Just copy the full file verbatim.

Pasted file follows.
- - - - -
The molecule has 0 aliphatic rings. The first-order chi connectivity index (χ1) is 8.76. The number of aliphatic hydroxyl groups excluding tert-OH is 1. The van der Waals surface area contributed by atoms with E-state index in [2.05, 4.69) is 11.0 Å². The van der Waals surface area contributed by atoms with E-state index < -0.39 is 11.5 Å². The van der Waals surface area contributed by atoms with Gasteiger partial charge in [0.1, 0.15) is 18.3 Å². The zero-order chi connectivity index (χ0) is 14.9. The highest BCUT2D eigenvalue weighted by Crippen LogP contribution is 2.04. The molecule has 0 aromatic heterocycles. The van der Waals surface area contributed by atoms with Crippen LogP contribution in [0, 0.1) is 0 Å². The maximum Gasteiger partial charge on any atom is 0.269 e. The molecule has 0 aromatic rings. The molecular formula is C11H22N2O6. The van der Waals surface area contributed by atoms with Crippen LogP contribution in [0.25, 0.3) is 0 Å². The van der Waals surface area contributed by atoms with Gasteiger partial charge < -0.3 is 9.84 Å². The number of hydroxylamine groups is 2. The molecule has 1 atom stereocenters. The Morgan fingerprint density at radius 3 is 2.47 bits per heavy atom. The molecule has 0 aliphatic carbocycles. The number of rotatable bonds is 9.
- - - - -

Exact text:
The molecule has 0 aliphatic rings. The first-order chi connectivity index (χ1) is 8.76. The number of aliphatic hydroxyl groups excluding tert-OH is 1. The van der Waals surface area contributed by atoms with E-state index in [2.05, 4.69) is 11.0 Å². The van der Waals surface area contributed by atoms with E-state index < -0.39 is 11.5 Å². The van der Waals surface area contributed by atoms with Gasteiger partial charge in [0.1, 0.15) is 18.3 Å². The zero-order chi connectivity index (χ0) is 14.9. The highest BCUT2D eigenvalue weighted by Crippen LogP contribution is 2.04. The molecule has 0 aromatic heterocycles. The van der Waals surface area contributed by atoms with Crippen LogP contribution in [0, 0.1) is 0 Å². The maximum Gasteiger partial charge on any atom is 0.269 e. The molecule has 0 aromatic rings. The molecular formula is C11H22N2O6. The van der Waals surface area contributed by atoms with Crippen LogP contribution in [0.25, 0.3) is 0 Å². The van der Waals surface area contributed by atoms with Gasteiger partial charge < -0.3 is 9.84 Å². The number of hydroxylamine groups is 2. The molecule has 1 atom stereocenters. The Morgan fingerprint density at radius 3 is 2.47 bits per heavy atom. The molecule has 0 aliphatic carbocycles. The number of rotatable bonds is 9.